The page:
The Cold Reading Series lets anyone take the stage

How hard is it to get your script read in Hollywood North? Scriptwriting is one of the most competitive and high-paying writing jobs, so it’s understandable that standards would be high.

However, you no longer have to be famous to get your script read in Vancouver. All it takes is for the MC to jump up and shout: “Tonight we will need three females and two males.” With that, a night of entertainment and exploration begins.

The Evolving Arts Collective presents the Cold Reading Series every Thursday night at the Billy Bishop Legion in Kitsilano. Since its start in 1993, the Cold Reading Series has helped foster talent in the community. Scriptwriters submit their work to the collective, and at the event their script is acted out on the spot in front of a live audience. In this way, new work is shared and developed, and writers are encouraged to stay away from isolation.

“I want to not only keep the arts alive in Vancouver, but keep them vibrant,” explains organizer Colin Spier. “I have this fear that [the arts] are slowly dying.” The event starts with an explanation of the parts, then a reading of the play, followed by drinks at the bar.

“The project receives over 50 scripts a week and I wish we had time to preform them all, [but at least] we get a chance for all types of writers to get their work out there.” Says Lori Triolo, another organizer. The Cold Reading Series doesn’t just accept stage or screen plays, they accept all types of work, including radio plays, monologues, one act plays, short stories and poetry.
To perform at the Cold Reading Series isn’t difficult. The readings are chosen ahead of time from the emailed-in submissions. Actors don’t need to bring resumes or headshots – they just need to be ready for anything. “Actors need to make quick decisions,” says Triolo, “they cannot be scared to make the leap into the unknown world and get up onto our stage.”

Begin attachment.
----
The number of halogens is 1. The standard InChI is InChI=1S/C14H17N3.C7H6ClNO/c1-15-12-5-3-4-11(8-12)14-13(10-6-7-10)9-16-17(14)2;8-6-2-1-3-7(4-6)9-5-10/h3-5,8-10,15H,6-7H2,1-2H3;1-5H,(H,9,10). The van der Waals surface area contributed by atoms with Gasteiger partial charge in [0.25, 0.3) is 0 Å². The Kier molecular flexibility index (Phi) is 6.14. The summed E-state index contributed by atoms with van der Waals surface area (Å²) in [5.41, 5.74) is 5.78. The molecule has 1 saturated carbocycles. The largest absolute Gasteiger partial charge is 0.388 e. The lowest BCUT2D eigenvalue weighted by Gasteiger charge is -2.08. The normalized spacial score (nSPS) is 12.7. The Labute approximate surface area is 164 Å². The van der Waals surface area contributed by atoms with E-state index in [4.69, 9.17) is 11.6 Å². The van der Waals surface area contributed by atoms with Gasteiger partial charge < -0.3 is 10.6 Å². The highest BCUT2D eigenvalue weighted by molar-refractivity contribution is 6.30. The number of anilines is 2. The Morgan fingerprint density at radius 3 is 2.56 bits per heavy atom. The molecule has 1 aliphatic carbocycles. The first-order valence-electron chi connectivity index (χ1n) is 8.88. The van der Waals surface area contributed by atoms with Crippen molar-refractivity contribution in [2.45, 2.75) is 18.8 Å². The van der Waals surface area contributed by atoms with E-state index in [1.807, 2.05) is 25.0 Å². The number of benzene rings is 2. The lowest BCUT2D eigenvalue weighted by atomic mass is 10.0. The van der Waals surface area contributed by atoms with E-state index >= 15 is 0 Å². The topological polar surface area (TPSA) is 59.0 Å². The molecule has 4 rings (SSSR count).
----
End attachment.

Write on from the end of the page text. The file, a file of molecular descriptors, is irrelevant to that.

Performers and writers who have performed at the Cold Reading Series have gone on to study at the Toronto School of Arts, Studio 58, SFU’s theater department and perform across Canada. Spier points out, however, that “the point of the Cold Reading Series is not for fame [or] to go on to anything more, it is to enjoy the arts community that we have in Vancouver and keep it going; if people [can] get more out of it, that’s fantastic.”

This exciting event includes one to three readings, and runs around two hours long with socializing at the end. Many of the community members who attend do not perform, but come to watch the cold reading simply for the entertainment of it. The venue is a converted bar with a stage on the front side, with chairs set up to all face the stage so it’s easy for actors to jump up and take a role.

“The best way for anyone to get involved with the CRS is to come down and check it out,” says Triolo. “You’ll see the kind of writing and acting that works best in our venue, and how the CRS works.” While the scene is still busy, Spier and Triolo want to expand into winter and spring so the community has a place to go all year round. “The Cold Reading Series gives everyone a chance to live their dream.”

For more information on the Cold Reading Series go to http://www.evolvingartscollective.com/

//Christine Jamieson

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© 2011 The Capilano Courier. phone: 604.984.4949 fax: 604.984.1787 email: editor@capilanocourier.com